As a food company, Adelie Foods are well aware of the importance of picking up a healthy lunch while on the move, a market that has been growing strongly. This has meant an explosion in the volume and variety of outlets offering a variety of healthy snack options on the High Street, where competition is fierce and consumers are less likely to be loyal to one channel or outlet, warns Wayne Smith, head of category marketing. It has never been more important, therefore, to get your food-to-go (FTG) and merchandising right. Adelie has worked hard on its light choice sandwiches all under 400 calories with no ‘red’ nutritionals. According to various data sources, some 47% of people are trying to reduce their fat intake and 30% look to cut sugar. Britons, it seems, are now buying lunch out of the home more often than breakfast and dinner combined. In the convenience stores the FTG market is set to be worth £6.2bn, with a total market share of 30%. Within the FTG market the meal deal is a British institution and URBAN Eat believes fruits and snacks pots will continue to be very popular as part of a deal.
In order to keep customers on board FTG suppliers will have to continue to innovate, drawing in customers with exciting, new trend-led flavours and products. Particularly over the last year, says Wayne, the biggest trend in NPD has been pretty varied. “We have seen more and more snack pots and high protein products as well as flavour influences from Japan, Latin America and South-East Asia cuisines.
Many may be turning their backs on dairy milk but that does not mean milk per se should be shunned if figures for flavoured milk are any guide, currently worth £353m a year, and still seeing incredible year-on-year growth of 13.9%. However, many retailers have been missing the opportunity to grow their soft drinks category by including dairy drinks within the fixture front-of-store, having often sited them only in the dairy drinks chiller or ambient aisle. As shoppers look to healthier alternatives to traditional soft drinks this makes flavoured milk drinks a category that retailers cannot ignore when considering their soft drinks mix, advises Wayne Thomson, Yazoo’s business unit controller for out-of-home. Clearly, those retailers who are stocking dairy drinks within their soft drinks fixture are reaping the benefits. One Spar store in West Malling saw a 48% rise in dairy sales after a simple shelf reorder and the use of branded POS.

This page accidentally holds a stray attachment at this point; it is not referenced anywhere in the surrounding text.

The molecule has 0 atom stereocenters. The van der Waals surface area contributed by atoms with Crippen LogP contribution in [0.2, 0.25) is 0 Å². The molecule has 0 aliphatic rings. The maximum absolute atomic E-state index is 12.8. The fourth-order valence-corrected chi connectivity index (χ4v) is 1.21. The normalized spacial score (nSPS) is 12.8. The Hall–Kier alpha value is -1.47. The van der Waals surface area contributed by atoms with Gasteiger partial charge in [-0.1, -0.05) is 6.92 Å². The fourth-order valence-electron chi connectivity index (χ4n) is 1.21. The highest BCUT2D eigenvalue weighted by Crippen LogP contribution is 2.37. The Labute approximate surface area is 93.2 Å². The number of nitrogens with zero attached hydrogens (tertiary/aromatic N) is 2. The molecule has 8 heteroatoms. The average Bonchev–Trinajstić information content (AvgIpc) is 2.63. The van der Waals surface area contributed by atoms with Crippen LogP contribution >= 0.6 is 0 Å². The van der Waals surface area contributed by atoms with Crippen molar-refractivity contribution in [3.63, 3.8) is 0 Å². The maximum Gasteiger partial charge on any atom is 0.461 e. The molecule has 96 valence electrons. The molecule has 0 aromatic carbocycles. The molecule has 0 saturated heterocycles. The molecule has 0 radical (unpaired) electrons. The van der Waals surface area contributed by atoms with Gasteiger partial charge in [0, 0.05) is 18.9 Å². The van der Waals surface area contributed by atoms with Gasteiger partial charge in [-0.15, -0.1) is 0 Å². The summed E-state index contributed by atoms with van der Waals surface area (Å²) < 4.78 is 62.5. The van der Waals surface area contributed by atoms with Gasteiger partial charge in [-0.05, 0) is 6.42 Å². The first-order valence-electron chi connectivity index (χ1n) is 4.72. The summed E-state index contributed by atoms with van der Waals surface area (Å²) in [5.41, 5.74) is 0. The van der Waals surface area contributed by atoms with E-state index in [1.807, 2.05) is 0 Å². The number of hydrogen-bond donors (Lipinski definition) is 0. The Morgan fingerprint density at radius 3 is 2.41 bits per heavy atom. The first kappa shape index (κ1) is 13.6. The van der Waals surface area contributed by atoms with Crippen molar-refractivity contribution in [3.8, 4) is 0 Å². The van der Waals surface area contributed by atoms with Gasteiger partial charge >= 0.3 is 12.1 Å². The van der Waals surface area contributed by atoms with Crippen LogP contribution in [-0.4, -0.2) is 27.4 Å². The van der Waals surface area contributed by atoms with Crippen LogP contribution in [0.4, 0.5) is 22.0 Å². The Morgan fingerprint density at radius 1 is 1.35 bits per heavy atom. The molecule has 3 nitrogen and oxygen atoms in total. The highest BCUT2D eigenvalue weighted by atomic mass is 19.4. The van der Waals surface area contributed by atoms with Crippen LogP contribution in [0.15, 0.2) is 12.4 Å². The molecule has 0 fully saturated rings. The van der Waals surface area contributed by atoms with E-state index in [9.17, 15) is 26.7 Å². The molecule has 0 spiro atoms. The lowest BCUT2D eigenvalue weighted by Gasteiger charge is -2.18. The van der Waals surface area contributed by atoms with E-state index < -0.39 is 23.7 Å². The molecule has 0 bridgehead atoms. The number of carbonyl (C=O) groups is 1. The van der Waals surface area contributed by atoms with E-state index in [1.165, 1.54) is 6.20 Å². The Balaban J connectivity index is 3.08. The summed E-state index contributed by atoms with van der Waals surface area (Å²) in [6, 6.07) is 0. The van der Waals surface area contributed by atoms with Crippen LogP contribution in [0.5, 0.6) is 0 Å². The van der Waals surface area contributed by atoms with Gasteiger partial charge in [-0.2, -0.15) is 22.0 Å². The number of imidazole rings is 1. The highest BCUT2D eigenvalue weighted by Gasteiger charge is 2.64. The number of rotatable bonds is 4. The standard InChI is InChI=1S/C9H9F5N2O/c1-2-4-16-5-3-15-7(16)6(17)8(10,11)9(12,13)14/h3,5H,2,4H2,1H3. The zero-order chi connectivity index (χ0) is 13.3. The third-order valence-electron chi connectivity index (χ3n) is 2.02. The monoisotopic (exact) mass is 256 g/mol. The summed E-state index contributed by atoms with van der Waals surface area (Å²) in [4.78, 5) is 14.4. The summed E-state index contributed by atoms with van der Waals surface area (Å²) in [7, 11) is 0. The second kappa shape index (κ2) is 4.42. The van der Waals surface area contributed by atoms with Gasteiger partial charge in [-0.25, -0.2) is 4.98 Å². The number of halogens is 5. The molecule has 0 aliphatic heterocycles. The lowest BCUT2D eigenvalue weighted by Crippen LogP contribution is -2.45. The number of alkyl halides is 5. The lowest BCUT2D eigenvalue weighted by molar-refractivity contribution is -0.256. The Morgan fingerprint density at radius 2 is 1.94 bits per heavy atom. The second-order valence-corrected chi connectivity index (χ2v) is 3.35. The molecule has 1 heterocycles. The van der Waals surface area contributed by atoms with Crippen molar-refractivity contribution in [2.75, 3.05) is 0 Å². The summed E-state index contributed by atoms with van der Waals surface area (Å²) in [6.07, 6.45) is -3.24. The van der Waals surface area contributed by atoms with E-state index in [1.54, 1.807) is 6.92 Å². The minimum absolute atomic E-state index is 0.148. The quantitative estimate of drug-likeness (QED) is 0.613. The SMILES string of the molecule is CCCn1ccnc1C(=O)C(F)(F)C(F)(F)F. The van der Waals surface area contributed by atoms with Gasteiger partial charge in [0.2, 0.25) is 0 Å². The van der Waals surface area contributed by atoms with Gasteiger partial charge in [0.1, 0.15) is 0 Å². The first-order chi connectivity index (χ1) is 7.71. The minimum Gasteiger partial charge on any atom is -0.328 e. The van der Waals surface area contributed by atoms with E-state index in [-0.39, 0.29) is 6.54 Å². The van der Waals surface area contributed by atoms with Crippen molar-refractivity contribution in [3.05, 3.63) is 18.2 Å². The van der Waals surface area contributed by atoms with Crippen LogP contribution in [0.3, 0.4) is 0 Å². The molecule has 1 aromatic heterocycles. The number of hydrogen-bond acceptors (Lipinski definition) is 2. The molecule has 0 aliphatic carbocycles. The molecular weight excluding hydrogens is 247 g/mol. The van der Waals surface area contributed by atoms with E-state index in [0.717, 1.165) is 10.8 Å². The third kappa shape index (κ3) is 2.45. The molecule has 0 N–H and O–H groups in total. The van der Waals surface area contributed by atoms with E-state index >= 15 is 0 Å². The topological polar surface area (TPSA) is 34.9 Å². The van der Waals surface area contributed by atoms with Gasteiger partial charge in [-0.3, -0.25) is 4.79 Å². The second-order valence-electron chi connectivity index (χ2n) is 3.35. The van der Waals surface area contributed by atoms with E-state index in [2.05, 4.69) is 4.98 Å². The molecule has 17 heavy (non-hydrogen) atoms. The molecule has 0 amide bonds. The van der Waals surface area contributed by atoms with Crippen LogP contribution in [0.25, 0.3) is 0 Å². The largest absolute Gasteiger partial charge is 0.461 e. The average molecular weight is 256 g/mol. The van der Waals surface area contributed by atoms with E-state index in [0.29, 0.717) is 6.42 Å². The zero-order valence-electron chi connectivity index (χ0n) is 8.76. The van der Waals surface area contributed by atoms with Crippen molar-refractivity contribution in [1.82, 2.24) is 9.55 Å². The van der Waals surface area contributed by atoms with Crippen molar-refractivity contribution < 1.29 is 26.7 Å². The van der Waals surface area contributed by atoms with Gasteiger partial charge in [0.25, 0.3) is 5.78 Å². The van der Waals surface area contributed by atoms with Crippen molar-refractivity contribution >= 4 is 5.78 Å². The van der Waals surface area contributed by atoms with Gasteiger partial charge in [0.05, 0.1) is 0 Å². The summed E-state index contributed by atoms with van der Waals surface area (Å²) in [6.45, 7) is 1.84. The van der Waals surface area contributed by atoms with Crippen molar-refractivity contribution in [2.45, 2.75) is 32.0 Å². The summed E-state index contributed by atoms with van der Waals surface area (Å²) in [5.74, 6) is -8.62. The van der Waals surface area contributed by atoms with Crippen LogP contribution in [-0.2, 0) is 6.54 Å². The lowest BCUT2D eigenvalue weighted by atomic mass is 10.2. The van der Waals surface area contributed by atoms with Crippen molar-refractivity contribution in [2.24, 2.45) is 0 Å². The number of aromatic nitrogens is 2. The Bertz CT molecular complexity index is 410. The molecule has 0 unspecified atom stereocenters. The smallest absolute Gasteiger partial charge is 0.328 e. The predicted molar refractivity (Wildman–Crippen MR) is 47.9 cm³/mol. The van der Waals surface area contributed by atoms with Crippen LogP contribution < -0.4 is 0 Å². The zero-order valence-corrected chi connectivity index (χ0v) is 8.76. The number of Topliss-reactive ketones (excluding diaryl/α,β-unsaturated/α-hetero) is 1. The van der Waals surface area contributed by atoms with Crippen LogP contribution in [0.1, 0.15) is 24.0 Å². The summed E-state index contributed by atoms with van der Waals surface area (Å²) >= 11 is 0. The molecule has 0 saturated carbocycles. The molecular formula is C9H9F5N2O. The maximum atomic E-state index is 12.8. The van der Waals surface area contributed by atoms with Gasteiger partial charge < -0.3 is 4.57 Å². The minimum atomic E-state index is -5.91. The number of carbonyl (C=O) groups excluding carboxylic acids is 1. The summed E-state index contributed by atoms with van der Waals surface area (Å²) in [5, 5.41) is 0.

Gluten-free is a big issue retailers should tackle, suggests Rebecca Raynor, director of Glebe Food Farms. Recent studies reveal that gluten-free products reign supreme as the nation’s most popular type of free-from food, so it is key for operators to invest in gluten-free alternatives both for those with a gluten intolerance and those who are avoiding gluten as part of a healthy lifestyle. According to Mintel, only 20% of consumers avoid certain ingredients owing to allergy or intolerance, which is similar to the 22% of those who do so as part of a healthy lifestyle.
Crisps and snacks are also changing their profiles over health issues. KP Snacks relaunched its KP nuts this year, acknowledging that 76% of consumers recognise that nuts provide a positive source of energy, fibre and protein and so 83% of KP’s range are already largely free of added flavour enhancers, artificial sweeteners and 100% free of artificial colours.